By Lawrence Machado
A large childcare centre, worried about the health hazards for their children and staff, are opposing Telstra’s proposed mobile tower at Glenhaven.
According to the DA lodged with The Hills Shire Council last December, Telstra wants to build a near 22m tall mobile phone base station at 2, Glenhaven Road, on the property of the Glenhaven Veterinary Hospital.
Telstra insists there are no health issues with the tower and has the backing of the Federal Liberal MP for Berowra, Julian Lesser, who says many residents have been asking for better mobile coverage.
However, the owners of the Kindalin child care centre at Glenhaven, Mark and Alison Warton, said the tower will be a mere 25m from their playground and the electromagnetic energy (EME) will endanger the children and staff.
The Kindalin centre, staffed by 30, caters to around 100 children daily.
“We were informed in early December by our landlord that a DA has been submitted to build the mobile tower,” Mr Wharton told the Hills To Hawkesbury Community News.
“The DA was lodged just before Christmas, which coincided with the long break. We are not against mobile towers but even the Department of Education prefers a mobile tower should not be located closer than 500m away.”
“Our federal MP Mr Leeser says he does not care where the tower goes and he needs to rethink this because children will be more affected than adults from the EME.”
Dr Gordon Heslop, who owns the veterinary centre, said he is aware of these concerns and had advised Telstra about the childcare centre.
“I share the concerns of the parents and staff of Kindalin centre,” Dr Heslop said. “I was assured the tower would be safe for all concerned; my wife and I both work at the site each day, and I would not do anything to endanger our health or anyone else’s.”
Dr Heslop said despite Telstra’s assurances, he said “other well qualified groups are amassing data that contradict Telstra’s….a well qualified telcom tower campaigner indicated these towers can be modified to shield local buildings and their occupants from electromagnetic radiation.”
Mr Leeser told the Hills to Hawkesbury Community News he supports “towers being built to address the enormous mobile blackspot issues in the electorate, including in Glenhaven and Dural”.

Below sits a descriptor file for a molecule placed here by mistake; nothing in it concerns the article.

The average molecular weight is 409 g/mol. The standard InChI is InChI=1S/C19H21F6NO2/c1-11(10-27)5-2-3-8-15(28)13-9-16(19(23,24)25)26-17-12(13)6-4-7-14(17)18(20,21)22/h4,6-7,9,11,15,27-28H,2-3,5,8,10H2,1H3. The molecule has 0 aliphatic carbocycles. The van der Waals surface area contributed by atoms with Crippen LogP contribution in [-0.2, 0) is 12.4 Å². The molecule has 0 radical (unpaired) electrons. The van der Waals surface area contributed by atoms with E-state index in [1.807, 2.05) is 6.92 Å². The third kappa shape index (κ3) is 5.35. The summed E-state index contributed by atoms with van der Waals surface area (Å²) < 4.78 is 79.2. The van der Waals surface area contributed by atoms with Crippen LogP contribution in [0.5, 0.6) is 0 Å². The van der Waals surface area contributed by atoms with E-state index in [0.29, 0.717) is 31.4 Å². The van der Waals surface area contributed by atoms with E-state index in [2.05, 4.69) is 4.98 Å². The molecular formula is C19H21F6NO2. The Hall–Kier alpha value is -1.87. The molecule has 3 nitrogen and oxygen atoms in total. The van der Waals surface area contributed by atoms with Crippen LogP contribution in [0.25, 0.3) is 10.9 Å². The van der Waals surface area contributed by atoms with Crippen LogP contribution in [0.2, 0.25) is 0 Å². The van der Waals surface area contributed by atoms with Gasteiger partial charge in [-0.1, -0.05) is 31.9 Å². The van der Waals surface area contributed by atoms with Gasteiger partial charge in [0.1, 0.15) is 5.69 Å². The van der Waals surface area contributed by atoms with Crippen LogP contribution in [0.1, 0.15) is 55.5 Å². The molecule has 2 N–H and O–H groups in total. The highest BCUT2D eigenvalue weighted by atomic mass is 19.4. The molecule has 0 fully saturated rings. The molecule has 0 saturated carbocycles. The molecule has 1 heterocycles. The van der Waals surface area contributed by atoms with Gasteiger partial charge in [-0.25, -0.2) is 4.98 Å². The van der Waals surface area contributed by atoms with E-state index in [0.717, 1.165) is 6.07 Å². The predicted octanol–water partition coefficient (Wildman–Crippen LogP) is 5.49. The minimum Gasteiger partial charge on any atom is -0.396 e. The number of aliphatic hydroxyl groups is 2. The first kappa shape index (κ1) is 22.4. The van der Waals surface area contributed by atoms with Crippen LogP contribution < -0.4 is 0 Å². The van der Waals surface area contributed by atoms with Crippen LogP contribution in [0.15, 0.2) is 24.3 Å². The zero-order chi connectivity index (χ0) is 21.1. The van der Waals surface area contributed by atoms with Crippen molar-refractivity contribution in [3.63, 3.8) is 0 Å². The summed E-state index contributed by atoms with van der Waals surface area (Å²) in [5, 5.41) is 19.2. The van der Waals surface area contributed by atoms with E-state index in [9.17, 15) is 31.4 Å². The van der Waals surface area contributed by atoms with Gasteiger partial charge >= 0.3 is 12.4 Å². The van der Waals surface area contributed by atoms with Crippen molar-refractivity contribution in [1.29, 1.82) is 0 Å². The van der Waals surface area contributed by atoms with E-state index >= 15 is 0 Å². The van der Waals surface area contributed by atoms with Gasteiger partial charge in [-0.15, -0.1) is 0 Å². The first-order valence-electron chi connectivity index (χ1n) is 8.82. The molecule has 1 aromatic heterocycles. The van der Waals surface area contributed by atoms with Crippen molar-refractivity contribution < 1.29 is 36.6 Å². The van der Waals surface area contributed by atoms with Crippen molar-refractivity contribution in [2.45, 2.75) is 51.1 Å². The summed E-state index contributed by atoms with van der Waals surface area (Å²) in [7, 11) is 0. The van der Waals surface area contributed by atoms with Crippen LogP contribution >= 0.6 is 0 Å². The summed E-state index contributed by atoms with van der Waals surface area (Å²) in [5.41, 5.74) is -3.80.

“Telecommunications issues are raised with me daily and I am concerned that a lack of coverage is a danger for the community in emergency situations,” he said.
“I’m not involved in deciding the location of this tower though. It’s a Telstra decision. Regarding their concerns, I would share them if health risks associated with EMR were backed up by science, but they are not. I am not an expert on this, but the Australian Radiation Protection and Nuclear Safety Agency (APRANSA) is full of experts in this field and their job is to set the standards that ensure Australians are safe from radiation.”
State Liberal MP for Castle Hill Ray Williams believes the tower should not be built at this site. “I’m certainly not opposed to better telecommunications, however I believe the Telstra tower proposed next to Kindalin at Glenhaven is in the wrong place,” Mr Williams said.
“While Telstra will obviously dispute any harm to children from these towers, parents who have children attending the preschool will feel quite differently and perhaps remove their children from the facility, thereby impacting heavily on Kindalin.
I’m not saying no to the tower, just not in this location.”
A Hills Shire Council spokesperson said they are aware the telecommunications tower proposal, “is concerning for some residents”.
“So far, council has received more than 400 submissions on this application,” the spokesperson said. “As part of the assessment process, council is looking at what is permissible under the SEPP, as well as the Department of Education’s guidelines for telecommunications towers being located in close proximity to education facilities. This information will be given to the Local Planning Panel who will make a decision on this application.
“Residents will have an opportunity to voice their concerns at this meeting.”
For local resident, Margaret, the mobile tower is very welcome. “In my own house, I can only use my mobile in one place where I have a small patch of reception, or I have to go to the middle of my driveway,” she said. “I cannot really take calls, and while I can receive texts, sending responses is difficult. I have been disappointed by the opposition to this tower, as the arguments against it are wrong.
“Real people are influenced by bad telecommunications, when my late husband was unwell, having poor reception deeply impacted my ability to receive assistance; I support this proposed tower.”
Telstra’s Regional General Manager in NSW, Mike Marom said “current research indicates there are no established health effects from the low exposure to the RF EME from mobile phone base station antennas”.
“For this site, within 50 metres of the tower, the highest level of EME that will be emitted is 9.7 per cent of 100 per cent of the recommended public exposure limit,” said Mr Marom, adding that Telstra has been seeking a site here for a number of years. “At a distance of 100m, this figure has fallen to 2.1 per cent.”
Mr Marom said Telstra is committed to addressing people’s genuine concerns about the levels of EME that the station will emit.
Mr Lesser said he is organising a forum at which people can put their questions directly to ARPANSA.
Telstra held a community consultation session, headed by their CEO Andy Penn, on February 25, with Kindalin saying that this should have held before submitting the DA in the first place.
“We understand there are many opinions when it comes to new mobile infrastructure and we will consider all feedback,” Mr Marom said.